6. Bed Intruder Song!!! (July 2010)
It didn’t start out as a funny story at all. On July 28th, 2010, a TV news station in Alabama aired a story about an attempted rape of a local girl named Kelly Dodson by a man who infiltrated her bedroom, which was luckily foiled by her brother Antoine. But the news story fell into the pattern that from thereon would typify several news stories that went viral on YouTube: it had an ok ending, so we could forget about the story and focus on the flamboyant antics of the people being interviewed. In this case it was the hero of the tale, Antoine Dodson, whose hilariously campy posturing, jiving and taunting of the failed rapist steal the show. Someone had the sense to tape the news story and upload it to YouTube, and it instantly went viral and got hundreds of thousands of views in the first couple of days. It should have ended there, but then, it got amplified.
The Gregory Brothers are the most original musicians of our time. They are the only ones who present an entirely new way of making music, a way that can work only with the help of YouTube. The auto-tune, a device which traditionally was used to correct the pitch of singers in recordings, was popularized in 2007 by rappers like T-Pain who used it to turn their rapping into melody and essentially make a song out of it, but the Gregory Brothers took it a step further. In 2009 they started airing their YouTube show called “Auto-tune the news”, in which they took news stories and turned them into songs, using the auto-tune to make newscasters and politicians sing and (beings singers themselves) adding harmonies on top. But they always used the stuff that was on the top of the news, and footage from national networks. This gave them only mild success, until they realized that the Internet isn’t interested in the boring old farts on the national TV news but rather in the everyday heroes found on local news or on YouTube. In the beginning of July 2010 they scored their first viral hit when they auto-tuned the Double Rainbow guy, and at the end of the month, as Antoine Dodson broke into our lives, they had the perfect vehicle to create their masterpiece.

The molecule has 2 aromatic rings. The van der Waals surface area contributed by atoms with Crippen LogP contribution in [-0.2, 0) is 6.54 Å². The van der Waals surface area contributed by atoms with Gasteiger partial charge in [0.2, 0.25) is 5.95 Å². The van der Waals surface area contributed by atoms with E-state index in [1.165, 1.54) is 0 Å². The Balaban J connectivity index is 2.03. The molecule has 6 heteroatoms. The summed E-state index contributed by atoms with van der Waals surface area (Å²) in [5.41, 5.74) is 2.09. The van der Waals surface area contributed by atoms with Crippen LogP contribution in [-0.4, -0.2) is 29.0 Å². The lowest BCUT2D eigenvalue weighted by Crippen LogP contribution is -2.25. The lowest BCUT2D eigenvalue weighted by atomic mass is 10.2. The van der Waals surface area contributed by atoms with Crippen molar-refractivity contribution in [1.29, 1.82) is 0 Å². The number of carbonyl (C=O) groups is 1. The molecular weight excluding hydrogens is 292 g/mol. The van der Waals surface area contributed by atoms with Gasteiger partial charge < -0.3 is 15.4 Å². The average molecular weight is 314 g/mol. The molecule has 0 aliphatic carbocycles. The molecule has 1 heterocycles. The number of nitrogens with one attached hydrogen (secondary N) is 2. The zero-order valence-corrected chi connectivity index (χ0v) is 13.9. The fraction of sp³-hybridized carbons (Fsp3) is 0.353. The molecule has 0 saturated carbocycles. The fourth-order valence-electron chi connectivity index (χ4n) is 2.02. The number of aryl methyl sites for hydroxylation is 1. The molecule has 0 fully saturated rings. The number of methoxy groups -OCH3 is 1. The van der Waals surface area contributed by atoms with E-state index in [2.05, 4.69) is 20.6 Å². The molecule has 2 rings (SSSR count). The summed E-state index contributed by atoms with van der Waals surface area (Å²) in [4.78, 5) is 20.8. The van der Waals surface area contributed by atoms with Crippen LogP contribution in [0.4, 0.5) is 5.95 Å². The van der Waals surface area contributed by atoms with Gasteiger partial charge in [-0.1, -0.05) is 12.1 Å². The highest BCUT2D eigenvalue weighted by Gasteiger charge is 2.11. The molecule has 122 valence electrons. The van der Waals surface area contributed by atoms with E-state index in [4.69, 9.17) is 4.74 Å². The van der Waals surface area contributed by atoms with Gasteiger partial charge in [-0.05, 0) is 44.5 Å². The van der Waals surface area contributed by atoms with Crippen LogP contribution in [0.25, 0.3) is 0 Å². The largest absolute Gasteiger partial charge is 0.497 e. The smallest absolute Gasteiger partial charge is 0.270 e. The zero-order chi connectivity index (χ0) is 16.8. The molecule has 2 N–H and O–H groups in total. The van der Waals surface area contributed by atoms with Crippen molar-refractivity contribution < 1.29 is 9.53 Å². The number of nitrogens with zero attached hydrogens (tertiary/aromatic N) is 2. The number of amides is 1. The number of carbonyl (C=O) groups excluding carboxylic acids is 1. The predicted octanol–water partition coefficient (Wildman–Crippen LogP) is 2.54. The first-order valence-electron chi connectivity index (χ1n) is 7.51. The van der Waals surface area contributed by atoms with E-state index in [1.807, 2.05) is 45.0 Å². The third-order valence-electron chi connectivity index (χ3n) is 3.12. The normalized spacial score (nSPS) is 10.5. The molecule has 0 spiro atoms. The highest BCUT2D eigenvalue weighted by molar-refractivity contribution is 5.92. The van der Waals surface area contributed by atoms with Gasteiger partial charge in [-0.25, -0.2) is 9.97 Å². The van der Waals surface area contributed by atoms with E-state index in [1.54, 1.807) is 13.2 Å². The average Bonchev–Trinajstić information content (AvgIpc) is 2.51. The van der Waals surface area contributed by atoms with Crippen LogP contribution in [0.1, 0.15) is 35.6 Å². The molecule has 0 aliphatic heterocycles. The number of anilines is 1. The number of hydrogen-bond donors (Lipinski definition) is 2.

With hundreds of millions of views, ‘Bed Intruder Song’ stands shoulder to shoulder with videos made by the biggest names in pop music, and became a bona-fide Billboard hit. The Gregory Brothers carried on from there, songifying similar stories and turning them into thrilling and inspiring songs about the everyday heroism and awesomeness of the simple folk. Antoine Dodson made a nice profit from the royalties and could move his family to a safer place, and the local TV stations took note as well and you can see them searching for similarly colorful interviewees and then uploading the segments to YouTube in the hope that they will turn viral. Everybody came out a winner from what was initially, we all like to forget, a heinous rape attempt. And the perpetrator? Oh yeah, he was never caught. Apparently not so dumb, after all.